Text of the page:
But when Minnelli sings, she morphs instantly from docile lamb to ferocious lion. In her big production number "And The World Goes Round," she doesn't just sing, she acts out the song with her entire body. She lives the emotions she's singing about, letting every word and sentiment register with pile-driver force.
It's highly doubtful that someone like Minnelli could become a superstar in this cynical day and age, with its unforgiving conception of female beauty. Minnelli has the sort of comically outsized features that render caricatures unnecessary. Her mouth, eyes, and nose are all far too big for her face and her hair is so heavily teased and shellacked you could probably bounce a basketball off it without her noticing. No, Minnelli became a star for one reason and one reason only: she could sing. Oh, and she's Judy Garland and Vincente Minnelli's daughter. But mainly because she can sing.
The film's escapist/realist divide is embodied by its two leads. After starring in The Godfather Part II and Taxi Driver, De Niro clearly relishes the chance to finally play someone really creepy and unlikable. De Niro is all brooding method intensity and uncompromising darkness in a performance that pushes way past the point of likeability early on and never looks back. De Niro and Minnelli make for a splendidly passive-aggressive pair: De Niro is unbecomingly aggressive while Minnelli is wan and passive. Until she sings, at which point the film stops being a faux-retro musical and an arty post-modern experiment and becomes something intoxicatingly close to the real thing, and not just because Minnelli is literally storming through her mom's old stomping grounds at MGM.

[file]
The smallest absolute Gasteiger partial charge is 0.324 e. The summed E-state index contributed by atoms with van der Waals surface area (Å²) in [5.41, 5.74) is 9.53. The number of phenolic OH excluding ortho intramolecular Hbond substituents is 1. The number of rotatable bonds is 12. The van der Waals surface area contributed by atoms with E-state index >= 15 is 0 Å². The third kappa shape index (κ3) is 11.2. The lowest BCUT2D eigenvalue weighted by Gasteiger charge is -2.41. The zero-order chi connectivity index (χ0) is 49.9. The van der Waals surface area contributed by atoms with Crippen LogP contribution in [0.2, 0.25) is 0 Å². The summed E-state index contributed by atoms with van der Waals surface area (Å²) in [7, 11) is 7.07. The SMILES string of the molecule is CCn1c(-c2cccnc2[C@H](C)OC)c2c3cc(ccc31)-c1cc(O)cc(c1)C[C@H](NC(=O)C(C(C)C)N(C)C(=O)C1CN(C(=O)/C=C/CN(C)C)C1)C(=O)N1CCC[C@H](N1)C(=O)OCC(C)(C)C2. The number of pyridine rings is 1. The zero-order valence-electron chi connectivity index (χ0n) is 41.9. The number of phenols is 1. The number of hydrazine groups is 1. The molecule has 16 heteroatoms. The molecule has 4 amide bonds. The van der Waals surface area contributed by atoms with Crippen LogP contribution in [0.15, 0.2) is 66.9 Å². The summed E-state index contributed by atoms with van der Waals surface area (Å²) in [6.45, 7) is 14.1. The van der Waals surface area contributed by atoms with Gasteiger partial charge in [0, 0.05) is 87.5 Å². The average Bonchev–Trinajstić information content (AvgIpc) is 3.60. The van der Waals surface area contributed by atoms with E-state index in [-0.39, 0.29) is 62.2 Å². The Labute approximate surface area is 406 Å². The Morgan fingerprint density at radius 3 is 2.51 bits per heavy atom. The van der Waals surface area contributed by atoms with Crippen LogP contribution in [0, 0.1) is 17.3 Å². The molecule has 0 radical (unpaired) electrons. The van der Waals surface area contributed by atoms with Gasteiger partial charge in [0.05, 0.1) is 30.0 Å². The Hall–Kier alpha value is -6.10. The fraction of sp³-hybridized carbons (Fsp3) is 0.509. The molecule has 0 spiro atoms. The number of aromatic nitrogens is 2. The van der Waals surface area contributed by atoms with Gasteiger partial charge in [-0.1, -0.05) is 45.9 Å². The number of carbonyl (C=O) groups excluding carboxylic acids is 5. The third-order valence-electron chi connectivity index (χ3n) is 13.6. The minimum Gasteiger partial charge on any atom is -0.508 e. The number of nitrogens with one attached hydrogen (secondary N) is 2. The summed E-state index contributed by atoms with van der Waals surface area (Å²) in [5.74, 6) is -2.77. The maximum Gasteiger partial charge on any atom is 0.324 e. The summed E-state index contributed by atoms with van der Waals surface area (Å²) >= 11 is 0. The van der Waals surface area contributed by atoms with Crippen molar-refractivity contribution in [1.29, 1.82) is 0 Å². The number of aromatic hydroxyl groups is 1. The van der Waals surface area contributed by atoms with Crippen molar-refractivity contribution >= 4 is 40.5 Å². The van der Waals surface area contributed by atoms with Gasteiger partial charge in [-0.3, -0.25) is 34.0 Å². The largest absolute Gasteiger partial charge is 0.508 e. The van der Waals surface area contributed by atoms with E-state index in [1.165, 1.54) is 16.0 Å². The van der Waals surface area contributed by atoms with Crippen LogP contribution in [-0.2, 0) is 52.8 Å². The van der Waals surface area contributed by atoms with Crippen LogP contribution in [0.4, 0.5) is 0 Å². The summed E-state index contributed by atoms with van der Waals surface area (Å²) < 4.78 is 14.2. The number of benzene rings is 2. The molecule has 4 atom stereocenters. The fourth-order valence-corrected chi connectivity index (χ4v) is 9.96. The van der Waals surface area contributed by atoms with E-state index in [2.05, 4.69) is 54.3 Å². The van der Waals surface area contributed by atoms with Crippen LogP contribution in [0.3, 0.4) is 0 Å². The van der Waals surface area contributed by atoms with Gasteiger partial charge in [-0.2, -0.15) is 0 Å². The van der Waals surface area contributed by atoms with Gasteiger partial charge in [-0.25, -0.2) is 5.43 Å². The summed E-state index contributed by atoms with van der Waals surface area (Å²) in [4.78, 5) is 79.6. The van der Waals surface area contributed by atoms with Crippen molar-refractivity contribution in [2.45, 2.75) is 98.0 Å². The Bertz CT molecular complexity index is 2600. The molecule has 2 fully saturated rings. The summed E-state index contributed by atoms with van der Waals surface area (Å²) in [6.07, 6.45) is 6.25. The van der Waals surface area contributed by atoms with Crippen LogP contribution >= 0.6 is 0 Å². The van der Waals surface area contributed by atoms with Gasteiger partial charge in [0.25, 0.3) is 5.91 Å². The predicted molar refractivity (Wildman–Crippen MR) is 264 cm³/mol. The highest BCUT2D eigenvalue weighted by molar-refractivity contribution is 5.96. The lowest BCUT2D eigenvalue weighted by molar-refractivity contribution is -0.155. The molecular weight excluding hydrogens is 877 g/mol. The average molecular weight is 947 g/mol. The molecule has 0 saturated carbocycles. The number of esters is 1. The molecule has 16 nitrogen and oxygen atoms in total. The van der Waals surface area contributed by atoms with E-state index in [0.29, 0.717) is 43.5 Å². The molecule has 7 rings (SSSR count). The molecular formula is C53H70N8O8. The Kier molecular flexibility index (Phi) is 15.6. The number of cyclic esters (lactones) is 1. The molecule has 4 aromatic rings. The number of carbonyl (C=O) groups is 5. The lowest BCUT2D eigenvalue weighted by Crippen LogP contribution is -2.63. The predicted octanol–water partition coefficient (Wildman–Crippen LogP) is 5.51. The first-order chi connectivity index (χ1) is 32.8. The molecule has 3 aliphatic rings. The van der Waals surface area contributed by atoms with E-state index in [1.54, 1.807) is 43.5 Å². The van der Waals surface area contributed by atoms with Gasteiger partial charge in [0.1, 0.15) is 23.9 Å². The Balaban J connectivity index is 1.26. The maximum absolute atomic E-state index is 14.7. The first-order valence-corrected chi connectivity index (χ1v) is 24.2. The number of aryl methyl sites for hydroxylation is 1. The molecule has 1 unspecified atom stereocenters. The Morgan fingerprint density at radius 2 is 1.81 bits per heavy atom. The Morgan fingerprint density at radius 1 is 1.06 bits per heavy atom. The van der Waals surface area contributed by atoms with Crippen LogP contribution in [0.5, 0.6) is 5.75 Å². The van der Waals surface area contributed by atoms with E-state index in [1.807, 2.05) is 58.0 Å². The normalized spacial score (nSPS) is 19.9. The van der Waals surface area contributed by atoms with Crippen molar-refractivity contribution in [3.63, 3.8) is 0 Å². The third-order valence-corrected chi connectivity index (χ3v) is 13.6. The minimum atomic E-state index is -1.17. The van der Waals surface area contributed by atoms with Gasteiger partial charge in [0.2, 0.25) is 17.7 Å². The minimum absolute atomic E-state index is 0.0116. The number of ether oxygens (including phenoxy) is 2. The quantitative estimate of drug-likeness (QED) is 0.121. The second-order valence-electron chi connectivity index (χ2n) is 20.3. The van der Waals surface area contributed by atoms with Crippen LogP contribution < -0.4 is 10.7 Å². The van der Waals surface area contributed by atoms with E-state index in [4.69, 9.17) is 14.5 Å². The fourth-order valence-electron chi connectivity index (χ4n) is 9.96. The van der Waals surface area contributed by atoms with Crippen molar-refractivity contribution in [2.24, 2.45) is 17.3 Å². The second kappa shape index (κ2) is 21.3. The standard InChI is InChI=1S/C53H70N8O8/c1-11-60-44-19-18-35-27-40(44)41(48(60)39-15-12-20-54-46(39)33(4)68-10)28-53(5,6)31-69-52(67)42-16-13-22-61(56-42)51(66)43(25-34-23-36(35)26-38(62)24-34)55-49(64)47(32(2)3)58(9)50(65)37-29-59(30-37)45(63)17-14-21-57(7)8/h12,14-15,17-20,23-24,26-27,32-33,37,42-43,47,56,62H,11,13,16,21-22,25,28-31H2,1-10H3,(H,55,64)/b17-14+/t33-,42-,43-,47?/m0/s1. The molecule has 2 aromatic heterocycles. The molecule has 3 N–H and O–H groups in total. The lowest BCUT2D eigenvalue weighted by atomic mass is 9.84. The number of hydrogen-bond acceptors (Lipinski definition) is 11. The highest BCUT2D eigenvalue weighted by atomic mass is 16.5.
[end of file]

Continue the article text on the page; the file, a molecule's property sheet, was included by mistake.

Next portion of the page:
There are pot movies and then there are coke movies. A quintessential '70s pot movie would be something like Day of the Dolphin, where the dominant thinking seems to be "Aren't dolphins neat? Wouldn't it be cool if we just made a movie about how they like, glide in slow-motion and talk and stuff but humanity's not ready for talking dolphins cause they're too hung-up on war and guns and shit?"
New York New York, in sharp contrast, is unmistakably a coke movie. It has coke's jittery, paranoid rhythms: the maddeningly repetitive circular conversations, the pummeling emotional intensity, the screaming matches, and ragged, overreaching ambition. It's the kind of movie that shows up at your doorstep at four in the morning looking bleary-eyed and desperate and angrily demands $400 for something it doesn't feel comfortable talking about.
Yet just when it appears that Scorsese has finally lost the plot, that he's given the film over entirely to agitated screaming matches, repellent behavior, and free-floating jackassery, something strange and unexpected happens: the film turns into a proper musical. Or rather the film turns into a proper musical-within-a-musical as Minnelli rockets to solo stardom and conquers Hollywood as the plucky lead in Happy Endings.
The "Happy Endings" setpiece, a sort of classic-musical-in-miniature, affords Scorsese an exhilarating opportunity to channel his inner Vincente Minnelli as the great director's daughter swans her way through lush setpieces rich in retro glamour and escapism. (Incidentally, the great Vincente Minnelli was a gay man who loved Judy Garland so much he married her. I don't know whether that makes him more or less gay. Garland and her daughter both believed so strongly in gay marriage that they each married gay men. If that isn't commitment, what is?)
In his introduction, Scorsese says that he wanted to marry the artifice of old musicals with the raw, visceral truth of contemporary film and see if they could comfortably inhabit the same frame. They don't, ultimately, something even Scorsese seems to concede, but the conflict between the two styles gives the film an exhilarating tension. Like fellow musical bummer Pennies From Heaven, New York, New York, represented less a thrilling new beginning for the musical than a dead end, at least from a bean counter's perspective. But bean counters don't end up writing history, and time has been perhaps disproportionately kind to New York New York and many other '70s bombs. It may not be great art or wholly successful, but it's a fascinating, rewarding experiment that's downright truthifistic in its audacity.
Failure, Fiasco or Secret Success: Secret Success